This study took place in the Council of Ílhavo. This Council spent approximately 1.002.6 euros in the year of 2012 in games and sports, an investment that is higher than the National average (data retrieved from http://www.pordata.pt/ on the 30th of May 2016) and its offer in terms of sports/physical activity includes: swimming, athletics, handball, basket, football, martial arts, ballet, tennis, sailing, surf and canoeing. This Council has 5 schools with the 7th or higher grades. These 5 schools had approximately 1330 students from the 7th to the 12th grade at the time of data collection. All these students were invited to participate in the study. A questionnaire was administered using an Electronic Data Capture (uEDC™) Solution developed for this study. This uEDC™ solution (uedc.iuz.pt) is an Electronic Data Capture solution for the healthcare field, using an information system to collect and process clinical data, involving patients, researchers and healthcare professionals. It enables the setup of a clinical study, in accordance with an established protocol defined by the study promotor. During a physical education lesson each student was given an individual password and login and asked to complete the online questionnaire. Students not at school on the day of data collection were invited to participate on another day. Data were collected between March and June 2014.MeasuresDemographic data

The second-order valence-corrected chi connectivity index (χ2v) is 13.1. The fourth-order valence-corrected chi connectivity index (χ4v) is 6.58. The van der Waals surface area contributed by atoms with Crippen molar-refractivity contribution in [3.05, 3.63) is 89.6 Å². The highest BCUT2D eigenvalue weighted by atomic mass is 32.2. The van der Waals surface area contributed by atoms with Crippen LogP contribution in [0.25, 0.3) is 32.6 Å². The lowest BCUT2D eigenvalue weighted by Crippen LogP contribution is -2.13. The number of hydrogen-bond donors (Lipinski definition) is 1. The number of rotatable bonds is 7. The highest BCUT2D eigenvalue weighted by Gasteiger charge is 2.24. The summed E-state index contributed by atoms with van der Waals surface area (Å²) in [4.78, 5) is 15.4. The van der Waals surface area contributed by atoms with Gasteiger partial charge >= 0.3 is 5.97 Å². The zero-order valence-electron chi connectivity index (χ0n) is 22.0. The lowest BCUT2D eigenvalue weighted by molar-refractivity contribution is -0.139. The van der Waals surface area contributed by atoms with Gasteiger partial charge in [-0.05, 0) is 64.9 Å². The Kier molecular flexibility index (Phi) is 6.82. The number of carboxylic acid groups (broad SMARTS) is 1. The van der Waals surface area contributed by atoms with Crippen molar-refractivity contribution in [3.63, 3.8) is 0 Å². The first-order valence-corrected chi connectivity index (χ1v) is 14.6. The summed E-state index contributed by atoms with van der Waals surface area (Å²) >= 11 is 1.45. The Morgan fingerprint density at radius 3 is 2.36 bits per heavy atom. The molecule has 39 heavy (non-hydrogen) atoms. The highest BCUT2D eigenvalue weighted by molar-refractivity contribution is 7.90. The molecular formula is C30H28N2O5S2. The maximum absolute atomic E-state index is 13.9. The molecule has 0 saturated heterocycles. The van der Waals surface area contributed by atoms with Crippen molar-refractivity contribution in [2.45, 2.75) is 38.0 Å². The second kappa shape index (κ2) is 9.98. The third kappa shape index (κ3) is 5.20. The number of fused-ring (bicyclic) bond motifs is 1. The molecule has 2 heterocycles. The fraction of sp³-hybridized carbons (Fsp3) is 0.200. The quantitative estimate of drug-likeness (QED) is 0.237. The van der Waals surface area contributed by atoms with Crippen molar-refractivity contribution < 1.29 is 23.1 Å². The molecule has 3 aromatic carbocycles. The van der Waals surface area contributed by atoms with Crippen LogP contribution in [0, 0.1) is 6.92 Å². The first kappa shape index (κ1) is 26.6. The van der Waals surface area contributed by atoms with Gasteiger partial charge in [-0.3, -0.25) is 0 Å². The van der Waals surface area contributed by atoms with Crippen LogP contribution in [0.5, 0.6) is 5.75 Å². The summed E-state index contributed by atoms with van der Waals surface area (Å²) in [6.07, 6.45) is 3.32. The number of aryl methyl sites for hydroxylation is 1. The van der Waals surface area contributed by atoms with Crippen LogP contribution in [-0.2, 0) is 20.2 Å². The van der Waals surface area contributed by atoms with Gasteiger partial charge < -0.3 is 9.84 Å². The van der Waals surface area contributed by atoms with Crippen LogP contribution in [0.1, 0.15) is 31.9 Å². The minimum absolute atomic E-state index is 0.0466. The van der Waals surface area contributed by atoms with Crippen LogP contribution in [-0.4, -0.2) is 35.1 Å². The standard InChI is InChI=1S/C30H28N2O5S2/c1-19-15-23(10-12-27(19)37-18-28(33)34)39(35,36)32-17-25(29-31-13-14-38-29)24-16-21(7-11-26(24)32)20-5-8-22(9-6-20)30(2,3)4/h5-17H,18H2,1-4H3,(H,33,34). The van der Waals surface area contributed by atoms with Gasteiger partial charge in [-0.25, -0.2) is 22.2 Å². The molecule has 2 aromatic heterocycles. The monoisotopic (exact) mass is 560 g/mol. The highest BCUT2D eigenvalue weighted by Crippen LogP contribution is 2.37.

Students were asked to enter data on sex, age and school year.Physical activity
Students were asked whether: (1) they participated regularly in the physical education classes; (2) they participated in moderate physical activities other than the physical education classes; and whether (3) they participated in vigorous physical activities other than the physical education classes. Those reporting to participate in moderate or vigorous physical activity had to answer three additional questions related to: type of activity, number of days per week (1–7) and mean duration of each activity per session (minimum 10min). These questions were adapted from Lang.15 Response options for the moderate physical activities question were: walking to school, walking in general (other than to school), cycling, skating, roller skating, others. Response options for the vigorous physical activities question were: handball, running, martial arts, basket, ballet, football, gymnastics, rowing, swimming, volleyball or other. These lists of activities were based in published guidelines.16–18 Moderate and vigorous physical activities were described in terms of number of activities, type of activities and mean duration of activities per week. Total time of moderate and vigorous physical activity per week was computed multiplying the daily amount of time spent in each activity by its weekly frequency (i.e. number of days per week) and then adding the individual time per week for all activities reported by the same participant. Total time of moderate and vigorous physical activity was used to calculate the number and percentage of participants reporting at least 420min of activity per week as recommend in international guidelines of physical activity for health of those aged 5–17 years old (at least 60min of moderate to vigorous physical activity daily).19Screen based activities